Q3 2012 Quarterly Economic Update

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THE QUARTER IN BRIEF While fundamentals may not have supported a powerful rally in Q3 2012, the policy decisions of central banks certainly did. The Federal Reserve launched its third round of easing in the past four years during the quarter and the European Central Bank also embarked on a new stimulus effort. Wall Street seemed to put concerns about Europe and China and job growth on the back burner – the Dow gained 4.32% in three months. The real estate market – already looking better – got a shot in the arm from the Fed. Commodity markets heated up. Our economy still appeared lethargic, but bulls ran freely during a pleasantly surprising quarter for investors.1

DOMESTIC ECONOMIC HEALTH In mid-September, the Fed made the pivotal economic move of the quarter. It announced a third round of bond buying, the long-awaited QE3. Echoing QE1 back in 2008, the Fed decided to buy mortgages - $40 billion of mortgages per month for the foreseeable future. QE3 would be open-ended: the Fed would simply keep at it until home buying, the job market and consumer spending sufficiently improved. QE3 certainly had the potential to accelerate the real estate recovery, but would it also accelerate inflation? The Fed chose to take that risk. It also pledged to keep interest rates at 0%-0.25% into mid-2015, and perhaps even longer.2

Unemployment remained at troublingly high levels. The jobless rate did dip to 8.1% in August from 8.3% in July, but it had not been below 8% since January 2009. By August, 40% of the unemployed had been out of work for 27 weeks or more. Job creation was slower than hoped: 96,000 new hires in August, 141,000 in July and an average of 139,000 in the first eight months of 2012 compared to 153,000 in the first eight months of 2011.3,4

Consumer spending rose 0.4% in July and 0.5% in August, but it was basically because households were spending more money on gasoline. Spending was outdistancing income growth: when adjusted for inflation, personal incomes fell 0.3% in August after a meager 0.1% gain in July. Q2 2012 GDP was revised down to 1.3%, and there were no great hopes that it would return to the 2.0% pace of Q1. The Commerce Department did report retail sales increases for July (0.6%) and August (0.9%).5,6

Annualized consumer inflation remained within the Fed’s target – though it rose from 1.4% in July to 1.7% in August. A 1.7% spike in wholesale inflation in August (mostly on fuel costs) took the annualized PPI gain to 2.0%.6,7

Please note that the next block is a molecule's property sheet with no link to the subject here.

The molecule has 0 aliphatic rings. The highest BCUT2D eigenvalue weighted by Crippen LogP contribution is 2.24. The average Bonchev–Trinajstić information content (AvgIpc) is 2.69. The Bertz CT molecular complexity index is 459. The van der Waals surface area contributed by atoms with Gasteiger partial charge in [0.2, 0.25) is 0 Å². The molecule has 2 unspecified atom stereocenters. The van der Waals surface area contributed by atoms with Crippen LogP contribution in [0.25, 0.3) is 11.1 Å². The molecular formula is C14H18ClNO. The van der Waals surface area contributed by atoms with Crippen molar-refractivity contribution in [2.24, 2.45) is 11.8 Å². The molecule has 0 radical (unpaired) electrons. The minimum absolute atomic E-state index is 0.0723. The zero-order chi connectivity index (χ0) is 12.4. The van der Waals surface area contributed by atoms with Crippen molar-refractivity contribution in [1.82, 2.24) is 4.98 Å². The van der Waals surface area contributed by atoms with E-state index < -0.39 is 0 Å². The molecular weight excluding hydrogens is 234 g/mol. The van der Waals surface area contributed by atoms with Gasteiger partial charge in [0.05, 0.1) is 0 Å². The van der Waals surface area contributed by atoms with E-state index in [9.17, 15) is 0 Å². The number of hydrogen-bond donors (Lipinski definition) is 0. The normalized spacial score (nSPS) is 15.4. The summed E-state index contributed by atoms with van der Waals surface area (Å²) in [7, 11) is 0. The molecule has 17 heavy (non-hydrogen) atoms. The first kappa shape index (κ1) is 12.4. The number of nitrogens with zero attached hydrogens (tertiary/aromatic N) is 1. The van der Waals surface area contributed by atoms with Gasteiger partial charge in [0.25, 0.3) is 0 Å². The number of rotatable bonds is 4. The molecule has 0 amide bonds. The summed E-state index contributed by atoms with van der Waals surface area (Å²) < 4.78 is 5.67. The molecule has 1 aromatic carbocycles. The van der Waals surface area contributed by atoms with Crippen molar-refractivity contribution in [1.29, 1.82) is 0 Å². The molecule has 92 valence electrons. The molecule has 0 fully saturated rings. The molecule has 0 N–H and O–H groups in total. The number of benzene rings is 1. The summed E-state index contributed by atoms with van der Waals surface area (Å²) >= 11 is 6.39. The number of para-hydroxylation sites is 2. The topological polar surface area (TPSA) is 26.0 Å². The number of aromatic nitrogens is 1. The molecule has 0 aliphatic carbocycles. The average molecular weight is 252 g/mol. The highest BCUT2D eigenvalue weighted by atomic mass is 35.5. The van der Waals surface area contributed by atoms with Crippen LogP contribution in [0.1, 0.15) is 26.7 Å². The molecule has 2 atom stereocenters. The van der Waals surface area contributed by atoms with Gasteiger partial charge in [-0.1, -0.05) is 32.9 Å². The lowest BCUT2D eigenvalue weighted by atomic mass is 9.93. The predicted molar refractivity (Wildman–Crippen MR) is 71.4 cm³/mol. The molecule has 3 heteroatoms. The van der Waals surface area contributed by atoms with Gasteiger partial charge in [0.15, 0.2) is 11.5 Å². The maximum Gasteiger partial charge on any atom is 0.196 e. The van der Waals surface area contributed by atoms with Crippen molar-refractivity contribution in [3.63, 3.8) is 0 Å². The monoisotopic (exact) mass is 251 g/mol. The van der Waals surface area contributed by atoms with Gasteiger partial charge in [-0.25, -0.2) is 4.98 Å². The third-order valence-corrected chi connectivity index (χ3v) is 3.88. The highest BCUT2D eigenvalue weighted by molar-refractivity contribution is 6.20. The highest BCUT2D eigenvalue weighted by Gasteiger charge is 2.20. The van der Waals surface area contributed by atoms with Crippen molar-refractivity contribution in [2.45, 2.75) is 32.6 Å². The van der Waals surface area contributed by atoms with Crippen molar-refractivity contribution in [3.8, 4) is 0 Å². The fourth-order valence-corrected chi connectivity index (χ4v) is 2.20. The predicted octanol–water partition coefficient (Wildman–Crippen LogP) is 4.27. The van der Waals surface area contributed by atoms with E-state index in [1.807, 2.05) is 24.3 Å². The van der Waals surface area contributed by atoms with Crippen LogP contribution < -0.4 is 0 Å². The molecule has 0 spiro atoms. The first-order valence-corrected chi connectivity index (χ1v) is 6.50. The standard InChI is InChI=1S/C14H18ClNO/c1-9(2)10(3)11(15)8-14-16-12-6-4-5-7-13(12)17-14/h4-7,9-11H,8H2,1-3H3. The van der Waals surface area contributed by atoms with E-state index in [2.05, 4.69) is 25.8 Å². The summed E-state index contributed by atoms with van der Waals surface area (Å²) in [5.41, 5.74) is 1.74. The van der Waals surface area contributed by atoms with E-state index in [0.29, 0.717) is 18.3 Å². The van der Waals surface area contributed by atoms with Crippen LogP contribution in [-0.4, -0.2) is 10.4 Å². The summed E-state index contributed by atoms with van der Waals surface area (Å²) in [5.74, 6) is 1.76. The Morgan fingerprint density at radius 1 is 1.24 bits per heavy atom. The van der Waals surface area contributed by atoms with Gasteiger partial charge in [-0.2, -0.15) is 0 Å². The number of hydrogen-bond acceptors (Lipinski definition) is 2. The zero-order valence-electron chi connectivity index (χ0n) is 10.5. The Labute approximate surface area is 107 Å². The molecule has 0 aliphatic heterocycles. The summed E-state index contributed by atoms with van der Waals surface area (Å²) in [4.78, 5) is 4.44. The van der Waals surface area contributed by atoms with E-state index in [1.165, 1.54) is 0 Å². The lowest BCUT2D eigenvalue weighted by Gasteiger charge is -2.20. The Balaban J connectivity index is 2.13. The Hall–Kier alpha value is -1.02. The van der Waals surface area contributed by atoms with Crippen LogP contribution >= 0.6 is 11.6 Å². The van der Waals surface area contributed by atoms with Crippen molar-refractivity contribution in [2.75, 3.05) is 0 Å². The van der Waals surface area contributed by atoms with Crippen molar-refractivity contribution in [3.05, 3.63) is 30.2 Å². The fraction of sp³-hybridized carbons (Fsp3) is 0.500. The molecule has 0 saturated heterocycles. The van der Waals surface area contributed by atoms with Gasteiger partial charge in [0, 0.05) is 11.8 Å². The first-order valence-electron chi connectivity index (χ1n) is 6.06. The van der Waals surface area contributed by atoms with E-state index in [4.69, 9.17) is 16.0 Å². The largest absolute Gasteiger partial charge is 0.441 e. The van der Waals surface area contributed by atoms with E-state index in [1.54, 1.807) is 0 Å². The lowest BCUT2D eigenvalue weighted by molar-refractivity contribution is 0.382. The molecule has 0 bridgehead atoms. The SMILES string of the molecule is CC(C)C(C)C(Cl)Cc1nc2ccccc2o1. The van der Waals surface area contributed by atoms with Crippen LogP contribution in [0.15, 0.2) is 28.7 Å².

Consumer confidence improved during the quarter. The Conference Board’s barometer went from 65.4 (July) to 61.3 (August) to 70.3 (September), and the University of Michigan’s consumer sentiment survey went from 72.3 (July) to 74.3 (August) to 78.3 (September). The September levels were respectively 7-month and 4-month peaks.8,9

The quarter saw a contraction in manufacturing, then a surprising turnaround: the Institute for Supply Management’s manufacturing PMI fell to 49.8 for July and 49.6 for August yet rose to 51.5 in September. ISM’s non-manufacturing index rose to 53.7 in August after a 52.6 reading in July.10,11

GLOBAL ECONOMIC HEALTH The European Central Bank also went in for more easing during the quarter. In July, ECB chief Mario Draghi vowed do to “whatever it takes” to save the euro and prevent a “Grexit” or a default by Spain or Italy. The ECB followed that with a big move in September, with Draghi announcing that the central bank would make “unlimited” sovereign bond purchases to try and relieve the debt woes of Spain, Italy and other financially beleaguered EU nations through the new Outright Monetary Transactions program. Two conditions had to be met: these countries had to implement austerity measures, and Germany had to give its approval to the newly expanded EU bailout fund. A week later, Germany’s high court ruled that the country could continue to participate in EU debt relief efforts. European shares rose and so did the euro, and investors worldwide grew a bit more confident about the prospects for eurozone longevity. At quarter’s end, the latest available data showed euro area inflation at 2.7% and the euro area jobless rate at 11.4%.12,13